By Kristen Kocher February 4, 2010
Numerous genetic diseases, especially hereditary brain diseases, are untreatable therefore subjecting many individuals to a life of endless pain and suffering. However, in recent years with the development of the technique of gene therapy, new hope has been brought to life in those diagnosed as “terminally ill” with the promise of the “happily ever after” ending that everyone deserves.
Gene therapy is still not used as a mainstream medical technique because much of the process is still in the developmental stages. Recently, geneticists have been desperately working to perfect the successful transport of therapy genes into brain cells. In many cases, the diseases are caused by a single gene or protein mutation but can cause devastating affects, which normally result in the loss of brain cells and fatality.
A recent scientific breakthrough has finally made it possible for therapy genes to be inserted into brain cells and cure certain genetic diseases. Before this discovery, therapy genes were only administered through the use of viruses, predominantly the herpes virus, HSV-1. While HSV-1 has the ability to effectively transport large genes into the nucleus of the targeted cells, once the genetic information enters the nucleus it is unable to be integrated into the mammalian, host genome. This proves to be unhelpful as the therapeutic information is quickly silenced and within a few days the effects of gene therapy are no longer visible.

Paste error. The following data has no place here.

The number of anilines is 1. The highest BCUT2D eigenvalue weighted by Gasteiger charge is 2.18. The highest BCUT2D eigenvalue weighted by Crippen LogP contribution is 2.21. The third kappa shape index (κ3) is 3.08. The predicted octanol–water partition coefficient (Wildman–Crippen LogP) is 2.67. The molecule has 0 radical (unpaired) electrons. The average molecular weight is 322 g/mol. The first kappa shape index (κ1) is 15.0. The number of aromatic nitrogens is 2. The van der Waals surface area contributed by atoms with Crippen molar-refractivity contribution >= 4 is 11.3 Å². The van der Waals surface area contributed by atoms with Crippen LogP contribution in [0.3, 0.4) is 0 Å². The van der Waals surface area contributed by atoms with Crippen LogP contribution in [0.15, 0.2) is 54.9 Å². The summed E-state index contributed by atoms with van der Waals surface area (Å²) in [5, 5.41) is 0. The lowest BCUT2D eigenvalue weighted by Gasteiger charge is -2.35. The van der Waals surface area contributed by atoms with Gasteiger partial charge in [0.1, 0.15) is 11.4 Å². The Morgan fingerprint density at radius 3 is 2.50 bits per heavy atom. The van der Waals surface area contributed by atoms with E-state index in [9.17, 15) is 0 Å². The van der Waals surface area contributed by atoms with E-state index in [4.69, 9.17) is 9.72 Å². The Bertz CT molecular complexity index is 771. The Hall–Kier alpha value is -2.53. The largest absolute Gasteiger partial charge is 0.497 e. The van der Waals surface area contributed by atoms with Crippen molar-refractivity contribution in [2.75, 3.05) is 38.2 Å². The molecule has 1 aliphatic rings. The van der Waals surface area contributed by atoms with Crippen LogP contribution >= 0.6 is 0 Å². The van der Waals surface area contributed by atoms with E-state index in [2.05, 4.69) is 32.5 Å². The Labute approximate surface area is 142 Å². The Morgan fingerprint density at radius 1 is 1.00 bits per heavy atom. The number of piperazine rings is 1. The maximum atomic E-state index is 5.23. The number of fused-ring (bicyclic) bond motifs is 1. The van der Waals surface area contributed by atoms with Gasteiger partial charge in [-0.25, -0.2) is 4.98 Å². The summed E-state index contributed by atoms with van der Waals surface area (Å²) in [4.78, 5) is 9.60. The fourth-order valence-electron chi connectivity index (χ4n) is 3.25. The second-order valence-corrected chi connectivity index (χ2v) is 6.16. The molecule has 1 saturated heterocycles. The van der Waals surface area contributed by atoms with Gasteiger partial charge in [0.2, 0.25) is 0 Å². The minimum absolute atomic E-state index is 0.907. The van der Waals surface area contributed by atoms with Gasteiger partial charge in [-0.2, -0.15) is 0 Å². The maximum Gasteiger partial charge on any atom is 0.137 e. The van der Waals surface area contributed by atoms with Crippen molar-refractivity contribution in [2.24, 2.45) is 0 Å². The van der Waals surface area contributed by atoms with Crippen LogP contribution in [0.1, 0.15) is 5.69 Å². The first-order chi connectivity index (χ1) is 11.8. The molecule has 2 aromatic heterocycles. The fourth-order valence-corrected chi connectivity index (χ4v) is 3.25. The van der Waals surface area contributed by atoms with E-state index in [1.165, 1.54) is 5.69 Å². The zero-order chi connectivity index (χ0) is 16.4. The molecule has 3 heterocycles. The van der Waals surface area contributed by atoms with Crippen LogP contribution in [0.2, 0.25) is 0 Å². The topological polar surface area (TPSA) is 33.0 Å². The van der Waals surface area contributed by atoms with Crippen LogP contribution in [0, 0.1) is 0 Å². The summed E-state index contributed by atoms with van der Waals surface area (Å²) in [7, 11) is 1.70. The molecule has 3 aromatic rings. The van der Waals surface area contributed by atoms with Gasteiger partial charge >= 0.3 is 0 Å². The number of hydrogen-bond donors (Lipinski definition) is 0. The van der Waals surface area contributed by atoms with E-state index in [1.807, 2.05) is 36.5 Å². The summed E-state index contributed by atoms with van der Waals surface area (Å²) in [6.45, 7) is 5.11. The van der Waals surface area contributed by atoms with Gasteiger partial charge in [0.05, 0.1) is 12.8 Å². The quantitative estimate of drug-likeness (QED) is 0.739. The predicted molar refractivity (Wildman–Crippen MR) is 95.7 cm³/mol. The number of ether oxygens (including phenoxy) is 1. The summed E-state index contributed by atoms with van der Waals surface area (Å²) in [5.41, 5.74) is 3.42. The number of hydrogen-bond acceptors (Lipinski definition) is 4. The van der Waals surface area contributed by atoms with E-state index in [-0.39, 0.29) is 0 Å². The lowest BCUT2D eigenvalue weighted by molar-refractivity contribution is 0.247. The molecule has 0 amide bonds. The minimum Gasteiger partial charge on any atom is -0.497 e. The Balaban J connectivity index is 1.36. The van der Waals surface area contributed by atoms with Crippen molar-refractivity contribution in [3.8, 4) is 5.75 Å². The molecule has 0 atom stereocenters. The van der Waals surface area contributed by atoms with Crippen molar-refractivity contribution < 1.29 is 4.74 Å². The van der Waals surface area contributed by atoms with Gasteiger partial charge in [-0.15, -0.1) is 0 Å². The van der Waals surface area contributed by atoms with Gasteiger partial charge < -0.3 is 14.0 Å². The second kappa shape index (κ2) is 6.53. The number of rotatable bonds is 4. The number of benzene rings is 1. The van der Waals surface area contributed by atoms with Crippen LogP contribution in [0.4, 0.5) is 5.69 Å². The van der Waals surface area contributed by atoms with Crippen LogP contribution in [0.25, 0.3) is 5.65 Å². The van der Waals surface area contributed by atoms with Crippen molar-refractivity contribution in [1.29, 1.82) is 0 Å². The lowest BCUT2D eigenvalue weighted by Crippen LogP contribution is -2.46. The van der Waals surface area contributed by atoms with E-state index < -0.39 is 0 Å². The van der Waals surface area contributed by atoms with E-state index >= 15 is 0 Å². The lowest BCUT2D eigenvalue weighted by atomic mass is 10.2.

Another molecule used for gene therapy transport is known as “Sleeping Beauty”. The aforementioned molecule is named as such because it is innately a silent gene that was activated, or “awakened”, by scientists. The discovery of this molecule is beneficial because it has the ability to take the target gene intended for therapy into the nucleus and integrate it directly into the mammalian genome. The genes transported by Sleeping Beauty, however, must be relatively small, roughly 15 to 30 times less than the amount of DNA carried by HSV-1. This is unfortunate because the genes that are used for treatment of diseased brain cells are predominately large and cannot be carried by Sleeping Beauty.
So, where does the happy ending come in? These two molecules individually have characteristics that make them useful in therapy gene transport but separately cannot aid in the treatment of brain disease. However, thanks to the research of William Bowers, Ph.D. and graduate student Suresh de Silva, this blockade has been removed. With the creation of a hybrid molecule made up of both HSV-1 and Sleeping Beauty, geneticists have been able to successfully integrate large therapy genes into the mammalian genome, which, though current experiments, have resulted in long-term therapeutic gene expression. The creation of this hybrid therapy gene transport molecule promises a bright future and “happy ending” for those suffering from terminal, genetic disease.
Find out more about the projects going on in Bowers Laboratory